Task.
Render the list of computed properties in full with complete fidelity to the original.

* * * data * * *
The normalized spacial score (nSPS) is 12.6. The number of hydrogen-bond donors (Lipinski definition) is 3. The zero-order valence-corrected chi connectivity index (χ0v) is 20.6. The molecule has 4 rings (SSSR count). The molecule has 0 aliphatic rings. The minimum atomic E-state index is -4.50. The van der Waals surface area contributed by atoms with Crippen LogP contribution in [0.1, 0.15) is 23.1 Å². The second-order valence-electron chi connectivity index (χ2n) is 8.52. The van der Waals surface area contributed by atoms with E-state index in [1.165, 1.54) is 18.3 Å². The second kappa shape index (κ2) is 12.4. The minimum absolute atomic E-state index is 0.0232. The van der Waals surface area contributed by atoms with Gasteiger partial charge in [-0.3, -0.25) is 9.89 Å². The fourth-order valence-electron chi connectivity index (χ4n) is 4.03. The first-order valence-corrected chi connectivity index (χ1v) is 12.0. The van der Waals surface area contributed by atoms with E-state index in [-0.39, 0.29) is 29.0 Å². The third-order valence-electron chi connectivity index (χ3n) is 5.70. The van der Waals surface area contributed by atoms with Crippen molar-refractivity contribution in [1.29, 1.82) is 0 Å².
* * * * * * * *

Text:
The normalized spacial score (nSPS) is 12.6. The number of hydrogen-bond donors (Lipinski definition) is 3. The zero-order valence-corrected chi connectivity index (χ0v) is 20.6. The molecule has 4 rings (SSSR count). The molecule has 0 aliphatic rings. The minimum atomic E-state index is -4.50. The van der Waals surface area contributed by atoms with Crippen LogP contribution in [0.1, 0.15) is 23.1 Å². The second-order valence-electron chi connectivity index (χ2n) is 8.52. The van der Waals surface area contributed by atoms with E-state index in [1.165, 1.54) is 18.3 Å². The second kappa shape index (κ2) is 12.4. The minimum absolute atomic E-state index is 0.0232. The van der Waals surface area contributed by atoms with Gasteiger partial charge in [-0.3, -0.25) is 9.89 Å². The fourth-order valence-electron chi connectivity index (χ4n) is 4.03. The first-order valence-corrected chi connectivity index (χ1v) is 12.0. The van der Waals surface area contributed by atoms with E-state index in [-0.39, 0.29) is 29.0 Å². The third-order valence-electron chi connectivity index (χ3n) is 5.70. The van der Waals surface area contributed by atoms with Crippen molar-refractivity contribution in [1.29, 1.82) is 0 Å².